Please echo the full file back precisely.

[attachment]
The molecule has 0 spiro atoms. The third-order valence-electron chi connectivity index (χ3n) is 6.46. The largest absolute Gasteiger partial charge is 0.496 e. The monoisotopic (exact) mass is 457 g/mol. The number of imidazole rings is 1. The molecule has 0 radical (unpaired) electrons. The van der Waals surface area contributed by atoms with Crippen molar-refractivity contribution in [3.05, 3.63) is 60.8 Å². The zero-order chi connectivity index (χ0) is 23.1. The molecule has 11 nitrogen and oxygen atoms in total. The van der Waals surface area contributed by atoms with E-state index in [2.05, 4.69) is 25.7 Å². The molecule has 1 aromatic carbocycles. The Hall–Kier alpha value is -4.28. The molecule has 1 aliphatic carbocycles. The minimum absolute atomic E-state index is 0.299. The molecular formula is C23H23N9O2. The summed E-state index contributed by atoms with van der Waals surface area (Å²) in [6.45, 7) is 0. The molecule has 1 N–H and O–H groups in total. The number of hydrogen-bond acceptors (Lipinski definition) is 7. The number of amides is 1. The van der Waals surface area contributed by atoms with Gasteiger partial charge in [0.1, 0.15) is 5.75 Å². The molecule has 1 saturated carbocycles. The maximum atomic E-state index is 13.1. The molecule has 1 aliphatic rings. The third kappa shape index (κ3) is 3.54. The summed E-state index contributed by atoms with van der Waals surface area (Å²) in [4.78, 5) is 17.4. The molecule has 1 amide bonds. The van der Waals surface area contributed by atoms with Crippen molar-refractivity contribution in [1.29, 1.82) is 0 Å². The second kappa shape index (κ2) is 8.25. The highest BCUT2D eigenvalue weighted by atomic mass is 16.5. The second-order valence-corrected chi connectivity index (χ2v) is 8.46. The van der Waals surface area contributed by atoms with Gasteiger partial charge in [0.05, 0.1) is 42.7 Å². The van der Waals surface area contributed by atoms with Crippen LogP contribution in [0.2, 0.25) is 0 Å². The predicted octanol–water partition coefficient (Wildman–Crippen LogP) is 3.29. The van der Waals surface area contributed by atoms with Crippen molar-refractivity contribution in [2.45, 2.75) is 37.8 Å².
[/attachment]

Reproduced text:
The molecule has 0 spiro atoms. The third-order valence-electron chi connectivity index (χ3n) is 6.46. The largest absolute Gasteiger partial charge is 0.496 e. The monoisotopic (exact) mass is 457 g/mol. The number of imidazole rings is 1. The molecule has 0 radical (unpaired) electrons. The van der Waals surface area contributed by atoms with Crippen molar-refractivity contribution in [3.05, 3.63) is 60.8 Å². The zero-order chi connectivity index (χ0) is 23.1. The molecule has 11 nitrogen and oxygen atoms in total. The van der Waals surface area contributed by atoms with E-state index in [2.05, 4.69) is 25.7 Å². The molecule has 1 aromatic carbocycles. The Hall–Kier alpha value is -4.28. The molecule has 1 aliphatic carbocycles. The minimum absolute atomic E-state index is 0.299. The molecular formula is C23H23N9O2. The summed E-state index contributed by atoms with van der Waals surface area (Å²) in [6.45, 7) is 0. The molecule has 1 N–H and O–H groups in total. The number of hydrogen-bond acceptors (Lipinski definition) is 7. The number of amides is 1. The van der Waals surface area contributed by atoms with Gasteiger partial charge in [0.1, 0.15) is 5.75 Å². The molecule has 1 saturated carbocycles. The maximum atomic E-state index is 13.1. The molecule has 1 aliphatic rings. The third kappa shape index (κ3) is 3.54. The summed E-state index contributed by atoms with van der Waals surface area (Å²) in [4.78, 5) is 17.4. The molecule has 1 amide bonds. The van der Waals surface area contributed by atoms with Crippen molar-refractivity contribution in [1.29, 1.82) is 0 Å². The second kappa shape index (κ2) is 8.25. The highest BCUT2D eigenvalue weighted by atomic mass is 16.5. The second-order valence-corrected chi connectivity index (χ2v) is 8.46. The van der Waals surface area contributed by atoms with Gasteiger partial charge in [0.05, 0.1) is 42.7 Å². The van der Waals surface area contributed by atoms with Crippen LogP contribution in [0.2, 0.25) is 0 Å². The predicted octanol–water partition coefficient (Wildman–Crippen LogP) is 3.29. The van der Waals surface area contributed by atoms with Crippen molar-refractivity contribution in [2.45, 2.75) is 37.8 Å².